Let's begin by noting that consumers and households are two interchangeable terms.
Now, households have to make three basic decisions:
For the purposes of this tutorial, we will focus on the first two--how much to buy and how much to work.
Now, we all face constraints in our lives, which are elements that create parameters which may interrupt the achievement of a goal.
Notice that if you decide to sleep more, for instance, then that area of the pie chart would get bigger, but at the expense of another area. You would either have to work less, or spend less time with your family that day, or shrink your window of entertainment.
This labor/leisure trade-off is a comparison between time spent working and earning income, versus time spent participating in non-work activities and earning value in satisfaction.
So, the time we spend working is to earn money to buy the things that we want. The time we spend in leisure doesn't garner a wage, but it does earn satisfaction, meaning we get gratification or utility out of that leisure time.
Here is a labor/leisure trade-off graph. Note that the extremes on each axis are at the 24-mark, which would represent spending 24 hours of a day in either labor (x-axis)--with no leisure time--or leisure (y-axis), with no time for work.
If you decide to work a few more hours, for instance, you are trading off your leisure time in order to get more labor. Conversely, if you decide to cut back on your work hours, then you move up the line towards leisure. Most of us are likely somewhere in the middle.
The point is that we all have different preferences, and make different choices depending on those preferences and our situations, such as our needs, our family's needs, etc.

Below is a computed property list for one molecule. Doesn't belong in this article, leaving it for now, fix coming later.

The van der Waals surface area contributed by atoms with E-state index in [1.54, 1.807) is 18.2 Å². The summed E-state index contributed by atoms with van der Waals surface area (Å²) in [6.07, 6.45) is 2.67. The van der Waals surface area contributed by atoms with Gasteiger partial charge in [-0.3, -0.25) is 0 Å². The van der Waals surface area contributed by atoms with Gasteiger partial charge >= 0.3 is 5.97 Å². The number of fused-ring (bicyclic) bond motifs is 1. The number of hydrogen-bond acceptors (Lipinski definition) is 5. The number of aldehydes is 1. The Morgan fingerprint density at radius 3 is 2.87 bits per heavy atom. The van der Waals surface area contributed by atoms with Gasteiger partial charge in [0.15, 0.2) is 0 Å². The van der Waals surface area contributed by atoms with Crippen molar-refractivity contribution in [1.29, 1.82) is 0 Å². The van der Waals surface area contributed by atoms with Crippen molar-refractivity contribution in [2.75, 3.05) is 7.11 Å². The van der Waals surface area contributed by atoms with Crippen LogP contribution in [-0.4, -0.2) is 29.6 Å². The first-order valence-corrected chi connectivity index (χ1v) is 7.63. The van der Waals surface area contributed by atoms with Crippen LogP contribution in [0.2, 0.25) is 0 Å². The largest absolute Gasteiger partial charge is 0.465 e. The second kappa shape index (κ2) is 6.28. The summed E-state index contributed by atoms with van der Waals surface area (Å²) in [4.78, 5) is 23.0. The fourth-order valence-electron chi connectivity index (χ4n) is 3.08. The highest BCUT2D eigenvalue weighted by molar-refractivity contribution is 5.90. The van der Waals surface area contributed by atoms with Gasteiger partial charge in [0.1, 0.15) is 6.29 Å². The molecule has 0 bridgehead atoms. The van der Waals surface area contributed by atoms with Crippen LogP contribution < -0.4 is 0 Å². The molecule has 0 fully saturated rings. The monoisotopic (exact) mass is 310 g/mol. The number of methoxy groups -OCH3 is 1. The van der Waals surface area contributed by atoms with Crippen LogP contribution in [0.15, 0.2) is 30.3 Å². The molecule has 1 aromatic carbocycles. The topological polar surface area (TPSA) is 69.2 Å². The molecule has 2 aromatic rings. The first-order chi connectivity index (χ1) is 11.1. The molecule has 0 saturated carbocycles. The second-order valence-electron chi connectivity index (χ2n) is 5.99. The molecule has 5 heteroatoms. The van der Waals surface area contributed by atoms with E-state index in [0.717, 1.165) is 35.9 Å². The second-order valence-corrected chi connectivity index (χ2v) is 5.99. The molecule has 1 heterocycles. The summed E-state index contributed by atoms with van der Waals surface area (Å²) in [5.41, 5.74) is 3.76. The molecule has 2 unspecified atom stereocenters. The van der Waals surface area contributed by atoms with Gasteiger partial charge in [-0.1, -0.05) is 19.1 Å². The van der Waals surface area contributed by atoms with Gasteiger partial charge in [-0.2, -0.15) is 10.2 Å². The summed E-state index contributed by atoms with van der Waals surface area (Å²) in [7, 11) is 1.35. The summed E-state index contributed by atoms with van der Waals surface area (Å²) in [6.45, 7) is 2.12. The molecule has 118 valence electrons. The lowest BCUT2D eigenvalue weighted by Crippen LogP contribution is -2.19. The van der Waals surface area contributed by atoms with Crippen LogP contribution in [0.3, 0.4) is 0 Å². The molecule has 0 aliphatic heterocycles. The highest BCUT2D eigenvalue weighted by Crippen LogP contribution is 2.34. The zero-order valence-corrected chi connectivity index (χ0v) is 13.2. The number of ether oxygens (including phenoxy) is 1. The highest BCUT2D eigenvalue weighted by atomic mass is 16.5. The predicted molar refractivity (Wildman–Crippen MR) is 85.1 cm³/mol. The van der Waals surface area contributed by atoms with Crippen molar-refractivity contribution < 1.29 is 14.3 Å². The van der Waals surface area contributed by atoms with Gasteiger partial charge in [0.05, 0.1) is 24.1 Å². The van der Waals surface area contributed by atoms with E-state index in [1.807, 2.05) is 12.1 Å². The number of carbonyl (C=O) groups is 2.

Making different choices surrounding labor/leisure trade-off leads us to the topic of income, because we all make these decisions based on how much income we need.
Income is our other constraint; it is a monetary input in exchange for capital or labor within a particular time interval.
Now, most of you probably have some type of budget. Here is an example of a budget constraint, which outlines possible budget choices of a person earning $2,000 per month, given different parameters such as rent paid, food expenses, etc.
Notice that as this individual spends more money on rent, they have to cut down on food and the "other" category.
So, the first three would be within the budget constraint, because they add up to the amount of money earned in a month.
The last option, D, however, would not be affordable; therefore, we would say that it is outside of the budget constraint.
Again, we are all constrained by our choices, because we can't have it all. We have to make important choices and we seek to maximize our utility, which, remember, is the gratification we receive.
Clearly, our constraints are going to vary depending on what we do for a living.
EXAMPLELet's assume an attorney makes around $200,000 per year. Therefore, their income might not be as much of a constraint, because they can probably purchase a lot of goods and services. However, they might have a considerable time constraint, working many long hours.
Source: Adapted from Sophia instructor Kate Eskra.